From personal experience I can relate that having Norovirus is no fun. I've come down with it twice, but wasn't near a cruise ship either time. In both instances, I had been shopping and probably touched a surface, such as a counter or the handle on a grocery cart, that had been touched by someone who was infected. For more information on Norovirus—what it is and how to avoid it—follow the link above.
Christine Duffy, President and CEO of Cruise Lines International Association (CLIA), explains it even further in the following statement that puts Nororvirus in perspective relative to it being called "the cruise ship disease":
"The recent release of a report on norovirus from the Centers for Disease Control and Prevention (CDC) underscores what the cruise industry has known and communicated for a long time: The occurrence of norovirus on cruise ships is rare and it is dramatically lower than the number of incidents of this common illness on land.
Norovirus is often referred to as a "stomach bug" and the symptoms typically last between 24 and 48 hours. It is second only to the common cold in terms of its prevalence and is generally not considered a serious illness. According to the CDC, there are about 20 million cases of norovirus annually on land in the U.S. Americans have about a 1 in 15 chance of getting norovirus even if they never step foot on a cruise ship.
Now, let's look at the record of the cruise industry. In 2013, 10.1 million people embarked on a cruise from a U.S. port. There were four norovirus outbreaks involving about 834 total passengers. That amounts to approximately 1 in 12,000 passengers, compared to 1 in 15 people who get norovirus on land every year.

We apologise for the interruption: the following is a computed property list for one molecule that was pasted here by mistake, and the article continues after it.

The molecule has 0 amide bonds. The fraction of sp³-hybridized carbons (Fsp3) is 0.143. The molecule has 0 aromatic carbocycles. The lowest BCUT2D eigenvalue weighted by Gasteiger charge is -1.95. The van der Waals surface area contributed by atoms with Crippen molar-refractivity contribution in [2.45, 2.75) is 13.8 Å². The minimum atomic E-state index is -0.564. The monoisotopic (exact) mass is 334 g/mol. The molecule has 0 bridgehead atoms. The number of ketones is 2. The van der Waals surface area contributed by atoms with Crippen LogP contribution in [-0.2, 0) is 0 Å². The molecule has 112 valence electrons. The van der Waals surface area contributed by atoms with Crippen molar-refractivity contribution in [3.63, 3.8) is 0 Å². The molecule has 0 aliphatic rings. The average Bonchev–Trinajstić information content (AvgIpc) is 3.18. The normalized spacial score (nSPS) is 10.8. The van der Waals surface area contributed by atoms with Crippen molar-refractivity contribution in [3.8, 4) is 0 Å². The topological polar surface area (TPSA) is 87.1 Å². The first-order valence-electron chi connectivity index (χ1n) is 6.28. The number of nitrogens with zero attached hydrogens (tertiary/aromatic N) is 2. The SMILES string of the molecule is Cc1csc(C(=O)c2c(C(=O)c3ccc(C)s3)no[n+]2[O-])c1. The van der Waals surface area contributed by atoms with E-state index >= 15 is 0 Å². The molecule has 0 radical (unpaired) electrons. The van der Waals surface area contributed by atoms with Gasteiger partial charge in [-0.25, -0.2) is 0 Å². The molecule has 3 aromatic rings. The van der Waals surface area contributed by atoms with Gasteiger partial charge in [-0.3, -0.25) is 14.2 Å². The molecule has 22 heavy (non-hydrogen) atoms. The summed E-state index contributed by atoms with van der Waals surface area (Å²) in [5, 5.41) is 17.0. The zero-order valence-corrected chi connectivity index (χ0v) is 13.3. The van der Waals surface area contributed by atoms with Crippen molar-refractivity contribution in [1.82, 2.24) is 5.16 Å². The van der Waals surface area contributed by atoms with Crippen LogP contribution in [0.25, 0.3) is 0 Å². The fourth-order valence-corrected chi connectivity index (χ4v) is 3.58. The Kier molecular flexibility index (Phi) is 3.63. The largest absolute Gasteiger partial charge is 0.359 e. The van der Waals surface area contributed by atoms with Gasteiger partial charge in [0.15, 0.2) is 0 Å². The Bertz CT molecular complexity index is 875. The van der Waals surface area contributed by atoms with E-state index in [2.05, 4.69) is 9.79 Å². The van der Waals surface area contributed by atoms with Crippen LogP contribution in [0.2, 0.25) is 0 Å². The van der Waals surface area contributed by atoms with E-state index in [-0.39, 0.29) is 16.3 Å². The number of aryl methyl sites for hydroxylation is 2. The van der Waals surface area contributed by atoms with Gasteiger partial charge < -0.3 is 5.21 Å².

In my opinion, the CDC report confirms that the cruise industry's relentless focus on keeping ships clean and safe is working to keep passengers healthy. The process starts even before a ship leaves port with the screening of passengers for any illnesses they may have contracted on land. Passengers are also reminded to wash hands regularly, just as people should do on land, and hand sanitizers are located throughout a ship for convenience. If someone does become ill, cruise ships have physicians and nurses on hand to treat them.
Cruising is the only sector of the hospitality industry that works directly with the CDC to proactively monitor and report cases of norovirus, even though incidents are rare on cruise ships. The industry does this in order to collaborate with the CDC on how to continuously improve prevention and response.
Sensationalized news stories about norovirus outbreaks on cruise ships simply do not line up with the facts. The latest CDC report provides strong evidence that cruise lines are going to great lengths to protect the health of passengers—and succeeding."